Minnesota Secretary of State Mark Ritchie recently sat down with The Daily Circuit to answer your questions about the voting process.
The questions included how the absentee ballot process works, how the state ensures voting for people who are homeless and how to vote if you're in the hospital on Election Day (it's doable, but you have to do it by 3 p.m.)
Ritchie also noted several new online tools his office posted this year to help answer other questions. People can now use the website www.mnvotes.org to find out, for example, if county officials have received their absentee ballot, what they must do to register to vote on Election Day and - new this year - see exactly which races will be on their ballot when they arrive at their polling place.
Ritchie first explained how absentee ballots are counted in the state.
Absentee ballots that are received by 5 p.m. on the Friday before the election, will be certified at the county level and recorded in the voter registration books that will be at each polling place on Election Day, he said. The effect of that, Ritchie added, is that people who vote absentee won't be able to show up on Election Day for a 'do-over' if their ballot has already been certified.
RITCHIE: But those that have arrived after will be held until after the closing of the election, and then once polls are closed, then those ballots are then, like.. everyone else's actually counted. So that's a two-step process of starting Friday night at 5, doing the processing of the ballots that have been arrived. Often it's the rest of them are held until the end of voting the night of Tuesday, sometimes they'll do it Tuesday at midnight or Wednesday morning, and then once those are all completely done then we'll have a total from all of those ballots.
WEBER: So if I vote absentee and I get it back to the office, I mail it back and it gets there by the end of business Friday, it's going to be processed and I can't then show up on Election Day and say "I made a mistake, I'd like a do-over."
RITCHIE: You're absolutely correct.
WEBER: I can't do that.
RITCHIE: It is a significant change from our older system, and it came out of some of the lessons we learned from the big recount [in 2008]. It's a huge job to process those ballots. We used to make the election judges in our 4,000 local polling places do it late at night after the election in the polling place. It was just too much, this system of processing them at the county level is much more uniform, but it has - as you have correctly pointed out - that one significant change that if your ballot is in by 5 on Friday, then your ballot will be cast...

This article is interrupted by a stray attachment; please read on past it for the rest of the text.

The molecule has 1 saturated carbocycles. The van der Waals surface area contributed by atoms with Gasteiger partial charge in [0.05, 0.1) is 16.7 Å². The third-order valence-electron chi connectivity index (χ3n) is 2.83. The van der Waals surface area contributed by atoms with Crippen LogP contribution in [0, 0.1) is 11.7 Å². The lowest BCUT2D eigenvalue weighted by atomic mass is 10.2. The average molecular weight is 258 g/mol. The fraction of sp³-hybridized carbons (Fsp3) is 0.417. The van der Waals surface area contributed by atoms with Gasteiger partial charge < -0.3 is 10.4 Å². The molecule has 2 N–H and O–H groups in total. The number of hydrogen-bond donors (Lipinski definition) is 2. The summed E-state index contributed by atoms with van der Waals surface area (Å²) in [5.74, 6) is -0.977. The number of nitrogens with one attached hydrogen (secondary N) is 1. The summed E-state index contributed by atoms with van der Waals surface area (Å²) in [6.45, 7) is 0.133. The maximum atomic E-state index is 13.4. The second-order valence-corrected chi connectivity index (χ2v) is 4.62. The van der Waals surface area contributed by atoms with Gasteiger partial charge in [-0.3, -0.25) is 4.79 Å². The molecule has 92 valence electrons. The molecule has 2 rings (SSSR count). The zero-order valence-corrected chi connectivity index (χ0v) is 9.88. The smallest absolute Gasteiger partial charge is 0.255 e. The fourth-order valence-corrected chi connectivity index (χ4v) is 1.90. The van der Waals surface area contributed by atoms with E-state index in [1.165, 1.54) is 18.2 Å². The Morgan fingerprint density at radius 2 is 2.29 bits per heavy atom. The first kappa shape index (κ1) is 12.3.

WEBER: And you're done.
RITCHIE: You're done.
WEBER: So if I send in my absentee ballot in that window, between Friday and it doesn't get to your office until Monday or Tuesday with the county office, then can I go in on Election Day and make a change?
RITCHIE: If your ballot had been received and processed, it would say "received and processed," it would say "voted," and you would not be given another ballot. But if on the poll roster it did not say that your ballot had been processed - that you had not voted - you could cast your ballot there. If your absentee ballot had arrived by mail, let's say on Monday or possibly on Tuesday, they would look at the poll roster before they opened or processed your absentee ballot, and if it said you had come in and voted then your absentee ballot, which had arrived after the Friday deadline, would be set aside - it would not be cast.
WEBER: So the only way to do a do-over essentially is if you've mailed the absentee kind of so it arrives in that window?
RITCHIE: It's a very narrow window.
WEBER: I can also now this year go online to see if you got my absentee ballot? It's like tracking a UPS package?
RITCHIE: Exactly. www.mnvotes.org. On there, you can look up to make sure your registration is all set, you can make sure where you're supposed to vote, it's been a big year with redistricting, you can check your absentee ballot and get help in doing that process, and then of course My Ballot, which will give you the information- who and what is on your ballot.
WEBER: Karen online also wonders, "How can I verify that relatives that passed away have been removed from voter rolls?"